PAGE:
As we look to the future, be assured that Alaska's national forests will remain a cornerstone of our state's economy, where people and businesses can feel securely rooted in communities, enjoying Alaska's wild seafood, abundant clean water, and ever growing opportunities for families and their children for generations to come.

Dave Schmid serves as the new Acting Regional Forester for the Alaska Region of the Forest Service.

After late start due to snow, the Denali Highway is now open

Sun, 2018-05-20 18:09

After delays due to late spring snow, the Denali Highway is plowed and open for the summer, the Alaska Department of Transportation said Sunday.

The 135-mile highway was supposed to open on May 15.

But "above-average snowpack" and late spring snowstorms "significantly slowed plowing efforts," the Alaska Department of Transportation said Sunday.

The Denali Highway runs from the Parks Highway at Cantwell to the Richardson Highway in Paxson.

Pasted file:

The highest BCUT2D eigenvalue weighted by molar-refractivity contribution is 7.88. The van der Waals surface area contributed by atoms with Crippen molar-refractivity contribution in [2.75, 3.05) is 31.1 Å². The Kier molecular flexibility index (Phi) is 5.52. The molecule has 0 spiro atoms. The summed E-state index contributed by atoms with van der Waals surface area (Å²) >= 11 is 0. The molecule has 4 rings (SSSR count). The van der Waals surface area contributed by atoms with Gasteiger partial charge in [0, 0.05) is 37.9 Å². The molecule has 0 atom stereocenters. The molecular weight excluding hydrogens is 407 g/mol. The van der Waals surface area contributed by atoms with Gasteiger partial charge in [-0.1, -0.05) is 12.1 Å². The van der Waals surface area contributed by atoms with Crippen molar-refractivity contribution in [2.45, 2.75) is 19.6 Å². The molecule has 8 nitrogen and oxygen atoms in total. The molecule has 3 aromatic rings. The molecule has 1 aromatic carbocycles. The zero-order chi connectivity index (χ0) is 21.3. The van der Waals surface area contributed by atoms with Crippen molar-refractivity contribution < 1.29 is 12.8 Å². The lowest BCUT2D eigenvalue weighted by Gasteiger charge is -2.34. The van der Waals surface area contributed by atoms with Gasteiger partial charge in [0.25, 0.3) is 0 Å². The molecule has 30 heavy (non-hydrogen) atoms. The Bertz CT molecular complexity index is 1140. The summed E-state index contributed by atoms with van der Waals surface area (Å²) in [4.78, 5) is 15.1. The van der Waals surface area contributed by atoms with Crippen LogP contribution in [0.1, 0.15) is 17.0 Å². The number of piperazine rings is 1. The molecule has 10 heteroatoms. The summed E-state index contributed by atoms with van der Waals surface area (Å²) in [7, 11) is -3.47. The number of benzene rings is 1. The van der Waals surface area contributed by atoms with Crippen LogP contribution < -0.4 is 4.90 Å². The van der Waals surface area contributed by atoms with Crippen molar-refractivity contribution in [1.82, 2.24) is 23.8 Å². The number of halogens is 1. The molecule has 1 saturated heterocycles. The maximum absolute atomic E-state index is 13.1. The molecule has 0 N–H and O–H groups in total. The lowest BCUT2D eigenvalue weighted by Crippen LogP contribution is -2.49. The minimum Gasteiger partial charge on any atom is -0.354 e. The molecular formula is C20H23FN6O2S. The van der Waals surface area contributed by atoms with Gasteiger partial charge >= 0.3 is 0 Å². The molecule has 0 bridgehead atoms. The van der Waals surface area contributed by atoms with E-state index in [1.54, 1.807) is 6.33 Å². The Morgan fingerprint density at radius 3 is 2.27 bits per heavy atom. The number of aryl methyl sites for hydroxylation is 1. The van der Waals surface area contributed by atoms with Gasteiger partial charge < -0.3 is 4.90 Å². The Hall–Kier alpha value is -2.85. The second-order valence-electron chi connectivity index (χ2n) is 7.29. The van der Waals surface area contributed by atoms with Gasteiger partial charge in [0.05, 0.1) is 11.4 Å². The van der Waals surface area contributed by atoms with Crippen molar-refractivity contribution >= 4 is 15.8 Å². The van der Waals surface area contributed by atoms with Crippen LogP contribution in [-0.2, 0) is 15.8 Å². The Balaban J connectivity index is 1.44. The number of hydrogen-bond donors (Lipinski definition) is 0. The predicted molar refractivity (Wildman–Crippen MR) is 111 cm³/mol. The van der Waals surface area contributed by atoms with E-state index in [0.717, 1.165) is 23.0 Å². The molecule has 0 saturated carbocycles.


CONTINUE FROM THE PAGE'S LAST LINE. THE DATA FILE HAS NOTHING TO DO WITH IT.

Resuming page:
DOT crews had been working to remove snow, thaw culverts and make repairs along the highway since mid-April, the department said.

"Working from both ends, crews met up on the afternoon of Friday, May 18 at milepost 37, just east of Maclaren Summit, opening the road to through-traffic.," the DOT said in a news release Sunday.

Two attacked by cougar in Washington state identified; wildlife officials say predator was ’emaciated’

Sun, 2018-05-20 17:10

The cougar that attacked two bicyclists near North Bend, Washington, on Saturday, killing one and leaving the other with serious injuries, was "emaciated," according to a fish and wildlife official.

Capt. Alan Myers, of the state Department of Fish and Wildlife police, said the brain of the 100-pound cat will be tested to determine why it attacked the cyclists, the first fatal encounter between a human and a cougar in the state in nearly a century.

Myers said the carcass of the cougar was transported Sunday to Washington State University in Pullman, where a veterinarian will conduct a brain necropsy to determine if the cougar was sick. Cougar attacks on humans are extremely rare.

Myers confirmed the identities of the victims as S.J. Brooks, 32, of Seattle, and injured friend Isaac Sederbaum, 31, also of Seattle. The King County Medical Examiner's Office will formally identify the victim after an autopsy is performed.